By Laurel Wamsley (NPR)
June 29, 20174
Police in the Australian state of Victoria have announced charges of sexual abuse against one of the Vatican's most powerful cardinals.
"Cardinal Pell is facing multiple charges in respect of historic sexual offences and there are multiple complainants relating to those charges," Victoria Police Deputy Commissioner Shane Patton told reporters on Thursday.
Cardinal George Pell said he was "innocent of the charges" and would be taking a leave of absence from the Vatican to clear his name in Australia, where he was a priest in the 1970s and '80s.
"I am looking forward finally to having my day in court," Pell said to reporters. "The whole idea of sexual abuse is abhorrent to me."
He is the highest-level Vatican official to be charged in the church's long-standing sexual abuse scandal, according to The Associated Press. In 2014, Pope Francis named Pell prefect of the Secretariat of the Economy, a wide-ranging role intended to get the Vatican's finances under control. The pope also installed Pell on his Council of Cardinals, a nine-member group that is supposed to provide direction for overhauling the church globally, The Wall Street Journal reports.
Pell said that he faced "relentless character assassination" and that he had spoken with Francis about taking leave to return to Australia. "Court proceedings now offer me an opportunity to clear my name and then return here back to Rome to work." Police said he is summoned to appear at the Melbourne Magistrates Court on July 18.
Vatican spokesman Greg Burke spoke after Pell at Thursday's press conference. "The Holy See has learned with regret the news of charges filed against Cardinal George Pell for decades-old actions that have been attributed to him," he said, according to the Australian Broadcasting Corporation. "The Holy See expresses its respect for the Australian justice system, which will have to decide the merits of the questions raised. At the same time, it is important to recall that Cardinal Pell has openly and repeatedly condemned as immoral and intolerable the acts of abuse committed against minors."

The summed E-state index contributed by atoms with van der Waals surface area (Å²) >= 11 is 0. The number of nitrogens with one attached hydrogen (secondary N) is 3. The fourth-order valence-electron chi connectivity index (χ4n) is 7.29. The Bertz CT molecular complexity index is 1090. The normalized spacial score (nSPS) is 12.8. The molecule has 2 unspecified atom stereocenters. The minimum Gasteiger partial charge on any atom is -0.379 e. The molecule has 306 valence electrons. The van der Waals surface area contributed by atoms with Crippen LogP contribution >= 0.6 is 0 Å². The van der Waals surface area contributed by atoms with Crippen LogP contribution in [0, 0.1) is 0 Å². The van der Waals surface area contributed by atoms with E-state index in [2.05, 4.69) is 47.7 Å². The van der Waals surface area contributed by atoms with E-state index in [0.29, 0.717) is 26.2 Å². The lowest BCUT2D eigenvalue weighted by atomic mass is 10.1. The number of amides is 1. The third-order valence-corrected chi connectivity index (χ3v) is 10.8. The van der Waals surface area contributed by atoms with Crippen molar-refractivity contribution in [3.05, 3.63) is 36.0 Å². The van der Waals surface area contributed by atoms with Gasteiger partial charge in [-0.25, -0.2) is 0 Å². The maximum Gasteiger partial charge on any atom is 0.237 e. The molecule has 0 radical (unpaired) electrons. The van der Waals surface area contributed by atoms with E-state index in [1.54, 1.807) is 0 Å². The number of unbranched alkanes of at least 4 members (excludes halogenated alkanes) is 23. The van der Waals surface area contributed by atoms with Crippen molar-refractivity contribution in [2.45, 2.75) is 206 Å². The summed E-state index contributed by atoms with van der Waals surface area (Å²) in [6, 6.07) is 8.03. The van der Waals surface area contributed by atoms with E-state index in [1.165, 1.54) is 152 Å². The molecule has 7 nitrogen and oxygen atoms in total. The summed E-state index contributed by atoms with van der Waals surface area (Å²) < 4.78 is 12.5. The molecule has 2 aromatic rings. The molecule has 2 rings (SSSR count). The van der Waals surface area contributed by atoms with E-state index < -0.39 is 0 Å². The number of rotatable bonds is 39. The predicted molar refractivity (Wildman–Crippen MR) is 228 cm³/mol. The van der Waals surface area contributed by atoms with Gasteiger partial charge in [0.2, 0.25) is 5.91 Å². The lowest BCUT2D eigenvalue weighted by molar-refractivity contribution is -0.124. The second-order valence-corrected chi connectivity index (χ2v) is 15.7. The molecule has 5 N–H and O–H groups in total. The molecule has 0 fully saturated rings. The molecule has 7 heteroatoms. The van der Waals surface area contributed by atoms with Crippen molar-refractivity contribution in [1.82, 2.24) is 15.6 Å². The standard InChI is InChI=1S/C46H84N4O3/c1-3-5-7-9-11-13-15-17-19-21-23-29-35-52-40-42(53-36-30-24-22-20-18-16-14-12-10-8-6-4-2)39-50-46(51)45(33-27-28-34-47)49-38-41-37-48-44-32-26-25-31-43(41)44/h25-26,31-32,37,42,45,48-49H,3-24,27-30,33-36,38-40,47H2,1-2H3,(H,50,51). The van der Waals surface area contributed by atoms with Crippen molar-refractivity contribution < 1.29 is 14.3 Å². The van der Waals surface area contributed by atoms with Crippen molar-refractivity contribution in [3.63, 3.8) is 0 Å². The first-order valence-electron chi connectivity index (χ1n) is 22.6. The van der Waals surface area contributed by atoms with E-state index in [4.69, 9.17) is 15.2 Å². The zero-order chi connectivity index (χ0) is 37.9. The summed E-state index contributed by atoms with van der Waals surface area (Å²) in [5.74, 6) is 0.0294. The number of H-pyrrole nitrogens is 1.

A major investigation by the Australian government released in February found that 7 percent of Catholic priests in the country between 1950 and 2010 sexually abused children.
An Australian representative of the advocacy group Survivors Network of those Abused by Priests called the charging of Pell "probably the most significant action to be taken on behalf of survivors of clergy sexual abuse ever."
"The Victoria and Melbourne law enforcement and investigative officers have shown the care, compassion, and allegiance to truth and duty that NONE of the ranking members and leaders of the Catholic Church has ever done," SNAP Australia coordinator Steven Spaner said in a statement. "It is no small factor that the indictment of the reportedly third ranking Vatican official brings the issue of Church responsibility and Church inaction to the Pope's doorstep, indeed, to his inner most sacred and canonical chambers. In short, the Pope's hand has been called."
Pell was born in 1941 in Ballarat, "a deeply Catholic city" in Victoria, the AP reports. He became a priest in the Ballarat diocese in 1966 and was appointed archbishop of Melbourne in 1996 and then Sydney in 2001.
Ballarat is now at the center of Australia's clergy abuse crisis: The city has been "devastated by disclosures of a huge number of church abuse victims, scores of whom killed themselves in an unprecedented cluster of abuse-related suicides," according to the AP. At least 45 victims of child sexual abuse at the hands of clergy in Ballarat have killed themselves, an attorney representing victims told The Guardian.
Francis formed a commission in 2014 to address clerical sex abuse, but it has been riddled with controversy, according to the Journal. "One of the two sex-abuse survivors on the panel was forced to take a leave of absence last year after criticizing Pope Francis' record on sex abuse, and the other survivor resigned this year in protest over Vatican inaction on the problem."
The charges against Pell threaten to cast a shadow on Francis' papacy. The pope has frequently called for welcome and mercy, but as the The New York Times reports, "The pope also angered advocates of sex abuse victims in February when, in keeping with his vision for a more merciful church, he reduced sanctions against some priests convicted of pedophilia."
After Victoria's police commissioner announced last year that Pell was under investigation, Francis told reporters that "one cannot judge before the justice system," the Guardian reported.
"Justice has to take its course and justice by the media or justice by rumor does not help. After the justice system speaks, I will speak."